Raph Koster: ‘A Theory of Fun’ Ten Years On

Gamasutra is featuring an embedded video of Raph Koster’s talk from GDC Online 2012, in which he revisits A Theory of Fun, which was first proposed a decade ago.

At its core, Koster explained that his theory still very much holds up, as it’s largely supported by cognitive science and evolutionary psychology.

“If you’ve ever seen a kid first learn how to walk, the look of joy on that toddler’s face — it’s fun. They’re playing a game,” Koster said. People feel compelled to learn and play “games” like this even if we have to work hard to accomplish our goal. We want to overcome the obstacles games put in front of us simply because we’re having fun.

But where does this nebulous idea of “fun” come from? According to Koster, it’s simple: fun is the brain’s way of making us want to learn. We’re constantly learning while playing games, and the chemical reactions in our brain become a “neurochemical reward to encourage us to keep trying,” he said.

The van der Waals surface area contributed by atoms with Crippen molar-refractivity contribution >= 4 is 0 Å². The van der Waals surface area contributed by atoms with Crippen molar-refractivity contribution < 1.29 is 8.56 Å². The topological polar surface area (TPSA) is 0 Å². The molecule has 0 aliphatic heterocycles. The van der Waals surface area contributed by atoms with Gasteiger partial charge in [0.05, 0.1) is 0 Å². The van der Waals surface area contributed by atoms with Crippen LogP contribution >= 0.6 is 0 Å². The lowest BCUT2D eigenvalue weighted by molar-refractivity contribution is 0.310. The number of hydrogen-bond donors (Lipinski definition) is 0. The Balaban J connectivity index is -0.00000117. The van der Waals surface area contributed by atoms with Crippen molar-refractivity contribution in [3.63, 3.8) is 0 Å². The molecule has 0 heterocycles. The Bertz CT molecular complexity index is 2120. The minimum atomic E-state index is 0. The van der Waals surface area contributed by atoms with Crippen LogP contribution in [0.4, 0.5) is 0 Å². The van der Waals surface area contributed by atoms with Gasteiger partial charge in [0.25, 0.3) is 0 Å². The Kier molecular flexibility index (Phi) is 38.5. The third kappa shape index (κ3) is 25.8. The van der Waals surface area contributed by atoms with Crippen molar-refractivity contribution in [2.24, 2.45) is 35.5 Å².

“A lot of people hate the idea that we can reduce all of this to something so mechanical,” he added. “I hate to say it, but the more science that has come out over the last ten years, the more this entire thing has been validated. There’s more and more evidence to show we do in fact engage in significant, difficult learning with games, that gamers are predisposed toward learning, that games have real therapeutic value… it’s all come true.”

Koster, of course, was the lead designer on Ultima Online, and the man behind several of the game’s innovative world simulation systems.

If you haven’t picked up and read A Theory of Fun, by the way, consider doing so. It’s a very easy stroll through game design principles, and Koster’s illustrations and gentle humour make for an engaging read.